The key scrapes in the lock, turning the metal knob until the door gives way into the living room. We tumble in, suitcases in hand, bringing with us the lingering scent of holiday. Greeting us remains the staleness of an apartment left to its own devices for a week, along with the familiar smell of oldness that comes when a place has not been renovated since the 70s. A pile of wedding presents neatly resides along a bench, leftover food is carefully stored, and the remnants of a remarkable day are found in various lodgings. They seem quite out of place next to the drably stained carpet and the off white dry walls, as if their story is much more remarkable than any that could be told within these rooms.
Of course that might be true. The wedding, with its white dress and smart ties, its gay music and soft flowers, its scrumptious pies and luxurious drinks, is no doubt considered the star of any marriage. It is the culmination of months full of anticipation and planning. It is the visual representation – to all family and friends – that two people love each other desperately enough to commit their lives to one another. Guests eat, drink, and dance in merry celebration of this declaration – but they are not there after the honeymoon.
No, there are no cheers or sparklers when that week of marital confusion is finished. There are no toasts when two newlyweds unlock the door to their shared home, their shared future. The remnants of peoples well wishes lie in torn wrapping paper and opened envelopes. It’s over. The wedding is finished, the vows are said, the music is silent. On the guests go.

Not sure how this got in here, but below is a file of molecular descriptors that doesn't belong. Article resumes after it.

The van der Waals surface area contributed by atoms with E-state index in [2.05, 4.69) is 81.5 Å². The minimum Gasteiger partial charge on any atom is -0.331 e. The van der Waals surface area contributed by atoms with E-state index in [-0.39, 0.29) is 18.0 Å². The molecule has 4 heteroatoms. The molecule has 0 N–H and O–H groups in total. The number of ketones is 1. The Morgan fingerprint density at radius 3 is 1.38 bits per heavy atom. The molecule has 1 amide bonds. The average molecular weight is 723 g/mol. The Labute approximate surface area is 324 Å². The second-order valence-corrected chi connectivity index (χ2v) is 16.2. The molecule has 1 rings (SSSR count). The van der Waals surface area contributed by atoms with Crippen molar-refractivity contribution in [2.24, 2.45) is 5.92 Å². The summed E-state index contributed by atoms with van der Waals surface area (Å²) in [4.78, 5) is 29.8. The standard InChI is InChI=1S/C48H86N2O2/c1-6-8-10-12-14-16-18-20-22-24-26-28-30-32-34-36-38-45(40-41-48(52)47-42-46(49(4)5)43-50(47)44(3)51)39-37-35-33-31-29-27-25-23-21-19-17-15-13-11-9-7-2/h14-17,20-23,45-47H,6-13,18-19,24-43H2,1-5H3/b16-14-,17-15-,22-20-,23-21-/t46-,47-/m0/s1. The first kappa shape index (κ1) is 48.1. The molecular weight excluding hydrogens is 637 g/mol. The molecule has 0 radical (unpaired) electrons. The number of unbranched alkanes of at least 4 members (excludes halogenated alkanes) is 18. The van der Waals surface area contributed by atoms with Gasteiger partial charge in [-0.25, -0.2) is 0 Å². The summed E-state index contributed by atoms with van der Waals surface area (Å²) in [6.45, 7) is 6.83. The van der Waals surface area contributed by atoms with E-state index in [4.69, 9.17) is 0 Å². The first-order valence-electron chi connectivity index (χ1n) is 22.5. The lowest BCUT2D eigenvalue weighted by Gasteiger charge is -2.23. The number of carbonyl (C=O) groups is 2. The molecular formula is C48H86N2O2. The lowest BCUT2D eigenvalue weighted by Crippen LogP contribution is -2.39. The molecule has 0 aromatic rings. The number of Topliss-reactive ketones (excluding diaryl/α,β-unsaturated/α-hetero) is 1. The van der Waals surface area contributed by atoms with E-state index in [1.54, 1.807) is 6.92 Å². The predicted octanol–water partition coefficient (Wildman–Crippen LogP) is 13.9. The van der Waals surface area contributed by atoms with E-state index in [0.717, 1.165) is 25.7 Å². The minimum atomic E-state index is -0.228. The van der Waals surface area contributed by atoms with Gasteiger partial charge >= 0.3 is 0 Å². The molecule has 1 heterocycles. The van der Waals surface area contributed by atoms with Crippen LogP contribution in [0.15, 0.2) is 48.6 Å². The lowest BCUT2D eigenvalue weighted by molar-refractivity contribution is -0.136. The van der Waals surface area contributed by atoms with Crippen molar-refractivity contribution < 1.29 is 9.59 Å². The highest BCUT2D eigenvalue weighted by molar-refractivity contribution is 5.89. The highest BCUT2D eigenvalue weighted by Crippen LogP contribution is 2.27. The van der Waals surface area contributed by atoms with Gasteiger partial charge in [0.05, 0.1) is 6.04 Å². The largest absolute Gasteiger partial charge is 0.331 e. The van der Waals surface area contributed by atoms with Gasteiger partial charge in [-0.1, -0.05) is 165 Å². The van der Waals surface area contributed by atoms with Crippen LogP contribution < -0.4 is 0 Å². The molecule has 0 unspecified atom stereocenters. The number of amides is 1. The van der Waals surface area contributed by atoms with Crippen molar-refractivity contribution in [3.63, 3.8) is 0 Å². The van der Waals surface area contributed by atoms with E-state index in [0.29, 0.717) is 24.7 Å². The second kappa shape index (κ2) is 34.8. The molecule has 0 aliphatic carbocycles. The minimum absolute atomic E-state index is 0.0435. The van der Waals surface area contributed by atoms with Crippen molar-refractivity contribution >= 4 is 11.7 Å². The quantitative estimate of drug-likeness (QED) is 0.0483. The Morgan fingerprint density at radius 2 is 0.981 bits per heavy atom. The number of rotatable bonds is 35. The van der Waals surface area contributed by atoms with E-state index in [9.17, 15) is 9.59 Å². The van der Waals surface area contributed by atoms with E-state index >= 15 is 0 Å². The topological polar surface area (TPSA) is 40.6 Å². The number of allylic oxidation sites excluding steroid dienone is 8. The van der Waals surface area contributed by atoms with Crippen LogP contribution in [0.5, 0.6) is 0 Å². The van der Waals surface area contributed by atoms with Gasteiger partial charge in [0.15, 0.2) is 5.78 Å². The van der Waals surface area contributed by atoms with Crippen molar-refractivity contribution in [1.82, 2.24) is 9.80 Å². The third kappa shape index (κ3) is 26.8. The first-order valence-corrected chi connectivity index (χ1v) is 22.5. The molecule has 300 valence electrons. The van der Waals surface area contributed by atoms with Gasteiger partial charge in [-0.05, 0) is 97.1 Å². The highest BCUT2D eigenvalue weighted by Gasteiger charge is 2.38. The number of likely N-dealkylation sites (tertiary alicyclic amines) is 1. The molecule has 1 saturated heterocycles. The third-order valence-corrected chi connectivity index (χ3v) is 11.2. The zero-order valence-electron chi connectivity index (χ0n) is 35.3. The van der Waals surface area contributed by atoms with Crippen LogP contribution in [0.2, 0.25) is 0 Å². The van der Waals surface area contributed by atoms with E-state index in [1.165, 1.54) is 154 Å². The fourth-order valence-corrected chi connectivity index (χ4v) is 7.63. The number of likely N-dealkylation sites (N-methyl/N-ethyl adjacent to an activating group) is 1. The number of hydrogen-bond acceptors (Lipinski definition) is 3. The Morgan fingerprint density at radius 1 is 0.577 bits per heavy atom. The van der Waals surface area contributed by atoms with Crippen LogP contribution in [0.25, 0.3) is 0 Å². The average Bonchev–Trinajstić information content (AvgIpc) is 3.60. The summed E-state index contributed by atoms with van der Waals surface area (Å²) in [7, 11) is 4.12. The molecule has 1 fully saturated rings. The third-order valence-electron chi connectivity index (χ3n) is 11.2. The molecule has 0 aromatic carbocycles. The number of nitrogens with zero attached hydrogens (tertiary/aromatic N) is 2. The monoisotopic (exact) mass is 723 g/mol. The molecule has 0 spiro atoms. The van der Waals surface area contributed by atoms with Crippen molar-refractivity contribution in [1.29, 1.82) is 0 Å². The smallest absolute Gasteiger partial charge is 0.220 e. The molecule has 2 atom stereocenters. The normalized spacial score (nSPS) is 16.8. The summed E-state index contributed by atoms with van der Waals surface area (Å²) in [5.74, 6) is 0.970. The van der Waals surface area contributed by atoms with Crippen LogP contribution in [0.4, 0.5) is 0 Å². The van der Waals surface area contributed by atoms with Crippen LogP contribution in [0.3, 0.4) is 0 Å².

Day in and day out we learn to be married, we learn to live up to the purpose of that celebration. For the wedding, with all its wonder, was just a precursory party. It was a preemptive celebration of all the shared joys and trials to be faced. It was young and old, friends and family, joining hands to sing on our behalf. It was people of all sorts telling us – we will celebrate now, today, because we know what a blessing into which you are entering. I do wish however, someone told me how to mourn the hard times ahead. I do wish someone taught me as I was zipping up that white dress, how to combat the insecurities found in a secure marriage. I do wish someone wrote in their congratulatory letter “this is hard, celebrate the difficulties with joy, and mourn the hard times fiercely, because this is real, it is real and painful and true and good.” But we missed that bit. We had honest toasts, and heartfelt prayers, but no one can really convey how resilient you have to prepare to be in marriage. You have to wake up each morning knowing – the wedding is over, it’s up to us to celebrate the marriage now. The family has gone away, and our life goes on. And that is hard.
So for newlyweds wondering – how does this bliss end?? How could the joy of the wedding, the smiles, the laughs – how could all of that NOT propel itself into our future? How could that immense, cheek torturing happiness not erase all the potential discomfort and sadness??
It just doesn’t.
The happiness, those fleeting moments of purest joy, move on, they go. They’re commemorated in delightful photographs, captured in sunlit memories, but life goes on.
Day in and day out, with grocery shopping, meal cooking, carpet cleaning, working, and friend making, life goes on. It goes on without invitations to celebrate, it goes on without RSVPs, it goes on without pies and popcorn, without dresses and bare feet, it goes on without any plans at all (and that’s the most terrifying part).
But, just as the good things go, as they are meant to, the bad things go too. When you’re fighting, screaming, crying, and you think “how could this be the very thing people raised their glasses to, merely weeks ago?” Know that it goes on, the fights pass, calm comes, and love remains.
Arguments are essential for forgiveness, forgiveness necessary for growth, and growth needed for you to move forward – towards a deeper, fuller marriage, one well worth all that preemptive celebration. So yes, the wedding is wonderful, the fights are terrible, and the days are unknown – but amongst it all one thing is certain – on life really does go.